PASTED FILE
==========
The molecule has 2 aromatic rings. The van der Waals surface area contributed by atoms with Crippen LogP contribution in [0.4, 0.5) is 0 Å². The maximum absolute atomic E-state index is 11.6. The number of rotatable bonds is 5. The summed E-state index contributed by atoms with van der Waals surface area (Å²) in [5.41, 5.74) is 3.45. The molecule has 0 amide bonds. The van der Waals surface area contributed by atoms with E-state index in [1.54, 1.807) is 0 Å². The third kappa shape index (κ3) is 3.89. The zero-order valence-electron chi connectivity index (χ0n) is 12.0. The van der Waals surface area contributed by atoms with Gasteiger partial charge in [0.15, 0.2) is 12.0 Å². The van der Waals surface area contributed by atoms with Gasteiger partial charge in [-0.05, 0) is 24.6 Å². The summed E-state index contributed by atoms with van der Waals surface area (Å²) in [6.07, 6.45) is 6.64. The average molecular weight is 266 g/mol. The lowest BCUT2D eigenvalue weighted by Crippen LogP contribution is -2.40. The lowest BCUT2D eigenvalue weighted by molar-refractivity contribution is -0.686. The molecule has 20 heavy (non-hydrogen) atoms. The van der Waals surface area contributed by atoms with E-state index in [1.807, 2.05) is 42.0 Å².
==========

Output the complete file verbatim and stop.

The molecule has 2 aromatic rings. The van der Waals surface area contributed by atoms with Crippen LogP contribution in [0.4, 0.5) is 0 Å². The maximum absolute atomic E-state index is 11.6. The number of rotatable bonds is 5. The summed E-state index contributed by atoms with van der Waals surface area (Å²) in [5.41, 5.74) is 3.45. The molecule has 0 amide bonds. The van der Waals surface area contributed by atoms with E-state index in [1.54, 1.807) is 0 Å². The third kappa shape index (κ3) is 3.89. The zero-order valence-electron chi connectivity index (χ0n) is 12.0. The van der Waals surface area contributed by atoms with Gasteiger partial charge in [0.15, 0.2) is 12.0 Å². The van der Waals surface area contributed by atoms with Gasteiger partial charge in [-0.05, 0) is 24.6 Å². The summed E-state index contributed by atoms with van der Waals surface area (Å²) in [6.07, 6.45) is 6.64. The average molecular weight is 266 g/mol. The lowest BCUT2D eigenvalue weighted by Crippen LogP contribution is -2.40. The lowest BCUT2D eigenvalue weighted by molar-refractivity contribution is -0.686. The molecule has 20 heavy (non-hydrogen) atoms. The van der Waals surface area contributed by atoms with E-state index in [1.807, 2.05) is 42.0 Å².